Dow Uni of Health Sciences To Import Chinese Anti Rabies Vaccines
In Pakistan, nearly one million people are bitten by dogs each year, with nearly 6,000 people dying as a result.
Dow University of Health Sciences has decided to purchase anti-rabies vaccines from China. According to the administration, the vaccines will be sold on a “no profit, no loss” basis. However, the official stated that the Drug Regulatory Authority was opposing this act.
At the moment, India is providing vaccines to Pakistan, but in very small quantities. In Pakistan, nearly one million people are bitten by dogs each year, with nearly 6,000 people dying as a result.
Anti-rabies vaccines are extremely important for preventing rabies, a deadly viral disease that is transmitted through the saliva of infected animals, typically through bites or scratches. Rabies is most commonly transmitted by dogs, but can also be transmitted by other animals such as cats, bats, and foxes. The virus can infect humans and other mammals, and once symptoms appear, it is almost always fatal.
The best way to prevent rabies is through vaccination of animals, particularly dogs, which are the most common source of human rabies. However, humans can also protect themselves by getting vaccinated after being bitten or scratched by a potentially infected animal. Anti-rabies vaccines are highly effective at preventing the disease if administered in a timely manner, and they can save lives by providing immunity to the virus.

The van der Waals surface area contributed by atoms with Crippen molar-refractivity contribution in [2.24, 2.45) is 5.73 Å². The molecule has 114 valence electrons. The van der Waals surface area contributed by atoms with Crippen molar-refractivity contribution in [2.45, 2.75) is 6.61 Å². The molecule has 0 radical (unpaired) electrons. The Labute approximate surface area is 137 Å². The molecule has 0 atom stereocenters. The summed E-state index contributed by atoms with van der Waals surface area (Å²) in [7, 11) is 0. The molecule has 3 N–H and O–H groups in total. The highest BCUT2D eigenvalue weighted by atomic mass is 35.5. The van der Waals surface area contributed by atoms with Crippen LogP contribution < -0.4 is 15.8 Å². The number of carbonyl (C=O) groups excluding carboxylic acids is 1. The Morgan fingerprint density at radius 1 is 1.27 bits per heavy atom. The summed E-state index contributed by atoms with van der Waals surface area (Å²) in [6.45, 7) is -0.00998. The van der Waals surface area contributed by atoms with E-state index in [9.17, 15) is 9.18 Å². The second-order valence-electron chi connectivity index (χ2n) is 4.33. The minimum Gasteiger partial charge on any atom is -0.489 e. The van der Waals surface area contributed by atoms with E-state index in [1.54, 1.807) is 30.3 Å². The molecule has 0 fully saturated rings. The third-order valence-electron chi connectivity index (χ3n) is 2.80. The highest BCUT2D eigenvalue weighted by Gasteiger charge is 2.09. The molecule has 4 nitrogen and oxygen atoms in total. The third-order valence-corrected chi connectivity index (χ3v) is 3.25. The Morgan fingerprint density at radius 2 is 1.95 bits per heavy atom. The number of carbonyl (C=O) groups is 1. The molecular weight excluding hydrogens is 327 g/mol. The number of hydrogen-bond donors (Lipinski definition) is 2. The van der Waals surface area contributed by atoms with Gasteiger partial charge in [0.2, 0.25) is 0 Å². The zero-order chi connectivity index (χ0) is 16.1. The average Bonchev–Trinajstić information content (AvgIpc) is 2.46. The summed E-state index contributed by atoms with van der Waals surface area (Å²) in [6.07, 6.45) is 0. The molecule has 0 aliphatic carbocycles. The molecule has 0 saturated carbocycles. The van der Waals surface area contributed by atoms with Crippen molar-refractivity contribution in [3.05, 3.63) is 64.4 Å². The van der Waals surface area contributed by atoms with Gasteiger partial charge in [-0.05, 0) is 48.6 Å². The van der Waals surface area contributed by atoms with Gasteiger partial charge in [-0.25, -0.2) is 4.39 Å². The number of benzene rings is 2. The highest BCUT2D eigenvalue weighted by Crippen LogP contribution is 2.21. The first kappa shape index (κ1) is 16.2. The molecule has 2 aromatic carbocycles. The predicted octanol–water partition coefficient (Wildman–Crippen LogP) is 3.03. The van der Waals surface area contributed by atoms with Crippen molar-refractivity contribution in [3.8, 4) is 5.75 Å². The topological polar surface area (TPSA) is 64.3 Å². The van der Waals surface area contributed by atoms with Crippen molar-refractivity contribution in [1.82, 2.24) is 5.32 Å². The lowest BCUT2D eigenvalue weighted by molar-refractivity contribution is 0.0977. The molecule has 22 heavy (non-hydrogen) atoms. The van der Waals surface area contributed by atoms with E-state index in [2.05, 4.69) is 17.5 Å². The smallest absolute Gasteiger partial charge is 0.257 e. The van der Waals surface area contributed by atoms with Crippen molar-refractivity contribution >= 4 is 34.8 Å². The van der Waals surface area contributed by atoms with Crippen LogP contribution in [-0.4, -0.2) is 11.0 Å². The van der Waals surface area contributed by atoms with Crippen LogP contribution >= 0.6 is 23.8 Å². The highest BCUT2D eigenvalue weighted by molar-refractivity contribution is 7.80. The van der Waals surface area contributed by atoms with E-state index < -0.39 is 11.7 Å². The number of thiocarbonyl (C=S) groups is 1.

Anti-rabies vaccines are vital for preventing the spread of rabies and protecting both humans and animals from this deadly disease.
Rabies is one of the most overlooked chronic endemic illnesses and preventable infectious diseases in the Indo-Pak subcontinent. Because dogs are the most common source of transmission, it remains a serious problem in many developing countries. According to the World Health Organization, rabies kills over 55,000 people each year, with over 31,000 of those deaths occurring in Asia alone, mostly in children.
To reduce the prevalence of rabies in Pakistan, the government and health regulatory bodies should employ a multidisciplinary strategy. Significant public and healthcare worker education on appropriate and urgent PET is required immediately, particularly on the use of cost-effective cell culture intradermal regimens.
An independent agency is required to monitor vaccine quality, and strategies to preserve the cold chain are required. To meet national demands, purified equine rabies immunoglobulin (ERIG) should be produced locally. Furthermore, effective dog control measures should be implemented in order to reduce the rabies reservoir.
Poor sanitation is the primary cause of the intense and distinct endemics of the region. Lack of awareness, vaccine hesitancy, and knowledge gap similarly exacerbate the prognosis. Rabies is caused by the virus from the genus Lyssavirus from the family of Rhabdoviridae. A cross-sectional study indicates that much poorer Pakistani sells their organs for money, which has led to illegal organ transplant.